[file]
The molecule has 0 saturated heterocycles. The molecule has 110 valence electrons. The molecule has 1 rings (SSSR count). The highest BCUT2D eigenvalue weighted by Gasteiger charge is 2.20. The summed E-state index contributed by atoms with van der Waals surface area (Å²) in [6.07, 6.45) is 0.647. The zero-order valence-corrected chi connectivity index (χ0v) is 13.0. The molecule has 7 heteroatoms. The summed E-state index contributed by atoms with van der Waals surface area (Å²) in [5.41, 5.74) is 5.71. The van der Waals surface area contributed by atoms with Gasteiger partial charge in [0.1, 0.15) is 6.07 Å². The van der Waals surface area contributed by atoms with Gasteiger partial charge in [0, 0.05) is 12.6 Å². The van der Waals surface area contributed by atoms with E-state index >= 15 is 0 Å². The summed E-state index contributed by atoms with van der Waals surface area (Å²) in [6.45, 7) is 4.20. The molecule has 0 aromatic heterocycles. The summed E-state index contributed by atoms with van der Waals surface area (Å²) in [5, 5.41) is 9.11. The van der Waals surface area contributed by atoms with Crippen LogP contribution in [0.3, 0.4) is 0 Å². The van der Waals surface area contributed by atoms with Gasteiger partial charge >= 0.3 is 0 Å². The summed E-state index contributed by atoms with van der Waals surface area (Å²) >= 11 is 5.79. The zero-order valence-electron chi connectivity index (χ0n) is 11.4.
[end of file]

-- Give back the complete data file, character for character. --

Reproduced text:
The molecule has 0 saturated heterocycles. The molecule has 110 valence electrons. The molecule has 1 rings (SSSR count). The highest BCUT2D eigenvalue weighted by Gasteiger charge is 2.20. The summed E-state index contributed by atoms with van der Waals surface area (Å²) in [6.07, 6.45) is 0.647. The zero-order valence-corrected chi connectivity index (χ0v) is 13.0. The molecule has 7 heteroatoms. The summed E-state index contributed by atoms with van der Waals surface area (Å²) in [5.41, 5.74) is 5.71. The van der Waals surface area contributed by atoms with Gasteiger partial charge in [0.1, 0.15) is 6.07 Å². The van der Waals surface area contributed by atoms with Gasteiger partial charge in [0, 0.05) is 12.6 Å². The van der Waals surface area contributed by atoms with E-state index >= 15 is 0 Å². The summed E-state index contributed by atoms with van der Waals surface area (Å²) in [6.45, 7) is 4.20. The molecule has 0 aromatic heterocycles. The summed E-state index contributed by atoms with van der Waals surface area (Å²) in [5, 5.41) is 9.11. The van der Waals surface area contributed by atoms with Crippen LogP contribution in [0.3, 0.4) is 0 Å². The van der Waals surface area contributed by atoms with Gasteiger partial charge >= 0.3 is 0 Å². The summed E-state index contributed by atoms with van der Waals surface area (Å²) >= 11 is 5.79. The zero-order valence-electron chi connectivity index (χ0n) is 11.4.